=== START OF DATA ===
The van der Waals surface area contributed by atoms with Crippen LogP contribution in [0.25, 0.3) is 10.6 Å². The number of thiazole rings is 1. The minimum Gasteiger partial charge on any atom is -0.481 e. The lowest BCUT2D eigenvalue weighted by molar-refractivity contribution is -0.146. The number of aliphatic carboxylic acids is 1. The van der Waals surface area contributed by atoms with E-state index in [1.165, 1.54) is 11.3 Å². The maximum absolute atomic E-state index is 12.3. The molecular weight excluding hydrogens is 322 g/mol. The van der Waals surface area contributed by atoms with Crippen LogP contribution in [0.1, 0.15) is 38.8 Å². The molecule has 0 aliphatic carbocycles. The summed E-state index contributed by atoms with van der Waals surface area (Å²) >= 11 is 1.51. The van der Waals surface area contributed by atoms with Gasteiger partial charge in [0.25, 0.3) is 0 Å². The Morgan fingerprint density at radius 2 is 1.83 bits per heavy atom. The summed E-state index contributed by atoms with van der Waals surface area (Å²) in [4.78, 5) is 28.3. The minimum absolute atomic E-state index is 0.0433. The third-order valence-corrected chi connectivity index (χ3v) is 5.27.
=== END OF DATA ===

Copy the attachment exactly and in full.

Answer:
The van der Waals surface area contributed by atoms with Crippen LogP contribution in [0.25, 0.3) is 10.6 Å². The number of thiazole rings is 1. The minimum Gasteiger partial charge on any atom is -0.481 e. The lowest BCUT2D eigenvalue weighted by molar-refractivity contribution is -0.146. The number of aliphatic carboxylic acids is 1. The van der Waals surface area contributed by atoms with E-state index in [1.165, 1.54) is 11.3 Å². The maximum absolute atomic E-state index is 12.3. The molecular weight excluding hydrogens is 322 g/mol. The van der Waals surface area contributed by atoms with Crippen LogP contribution in [0.1, 0.15) is 38.8 Å². The molecule has 0 aliphatic carbocycles. The summed E-state index contributed by atoms with van der Waals surface area (Å²) >= 11 is 1.51. The van der Waals surface area contributed by atoms with Gasteiger partial charge in [0.25, 0.3) is 0 Å². The Morgan fingerprint density at radius 2 is 1.83 bits per heavy atom. The summed E-state index contributed by atoms with van der Waals surface area (Å²) in [4.78, 5) is 28.3. The minimum absolute atomic E-state index is 0.0433. The third-order valence-corrected chi connectivity index (χ3v) is 5.27.